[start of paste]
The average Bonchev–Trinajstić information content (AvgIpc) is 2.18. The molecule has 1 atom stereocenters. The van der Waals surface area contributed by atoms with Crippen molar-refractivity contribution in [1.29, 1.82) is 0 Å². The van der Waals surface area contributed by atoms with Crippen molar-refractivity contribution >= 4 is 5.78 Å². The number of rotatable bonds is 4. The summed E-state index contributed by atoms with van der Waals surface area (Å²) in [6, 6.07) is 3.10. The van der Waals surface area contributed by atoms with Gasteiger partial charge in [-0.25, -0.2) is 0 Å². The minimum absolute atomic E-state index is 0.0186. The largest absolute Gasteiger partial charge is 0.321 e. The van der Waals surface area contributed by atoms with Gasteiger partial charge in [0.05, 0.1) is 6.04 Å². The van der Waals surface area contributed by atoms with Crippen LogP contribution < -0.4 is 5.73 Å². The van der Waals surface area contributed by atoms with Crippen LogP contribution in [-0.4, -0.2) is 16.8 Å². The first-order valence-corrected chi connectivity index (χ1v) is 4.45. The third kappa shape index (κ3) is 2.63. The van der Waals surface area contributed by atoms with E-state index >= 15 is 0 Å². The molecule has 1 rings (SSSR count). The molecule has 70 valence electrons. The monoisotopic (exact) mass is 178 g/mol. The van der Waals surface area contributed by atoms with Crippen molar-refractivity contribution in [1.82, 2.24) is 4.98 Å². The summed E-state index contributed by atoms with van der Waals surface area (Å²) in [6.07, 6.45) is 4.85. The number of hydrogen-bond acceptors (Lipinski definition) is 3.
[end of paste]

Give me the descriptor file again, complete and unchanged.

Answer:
The average Bonchev–Trinajstić information content (AvgIpc) is 2.18. The molecule has 1 atom stereocenters. The van der Waals surface area contributed by atoms with Crippen molar-refractivity contribution in [1.29, 1.82) is 0 Å². The van der Waals surface area contributed by atoms with Crippen molar-refractivity contribution >= 4 is 5.78 Å². The number of rotatable bonds is 4. The summed E-state index contributed by atoms with van der Waals surface area (Å²) in [6, 6.07) is 3.10. The van der Waals surface area contributed by atoms with Gasteiger partial charge in [-0.25, -0.2) is 0 Å². The minimum absolute atomic E-state index is 0.0186. The largest absolute Gasteiger partial charge is 0.321 e. The van der Waals surface area contributed by atoms with Gasteiger partial charge in [0.05, 0.1) is 6.04 Å². The van der Waals surface area contributed by atoms with Crippen LogP contribution < -0.4 is 5.73 Å². The van der Waals surface area contributed by atoms with Crippen LogP contribution in [-0.4, -0.2) is 16.8 Å². The first-order valence-corrected chi connectivity index (χ1v) is 4.45. The third kappa shape index (κ3) is 2.63. The van der Waals surface area contributed by atoms with E-state index >= 15 is 0 Å². The molecule has 1 rings (SSSR count). The molecule has 70 valence electrons. The monoisotopic (exact) mass is 178 g/mol. The van der Waals surface area contributed by atoms with Crippen molar-refractivity contribution in [1.82, 2.24) is 4.98 Å². The summed E-state index contributed by atoms with van der Waals surface area (Å²) in [6.07, 6.45) is 4.85. The number of hydrogen-bond acceptors (Lipinski definition) is 3.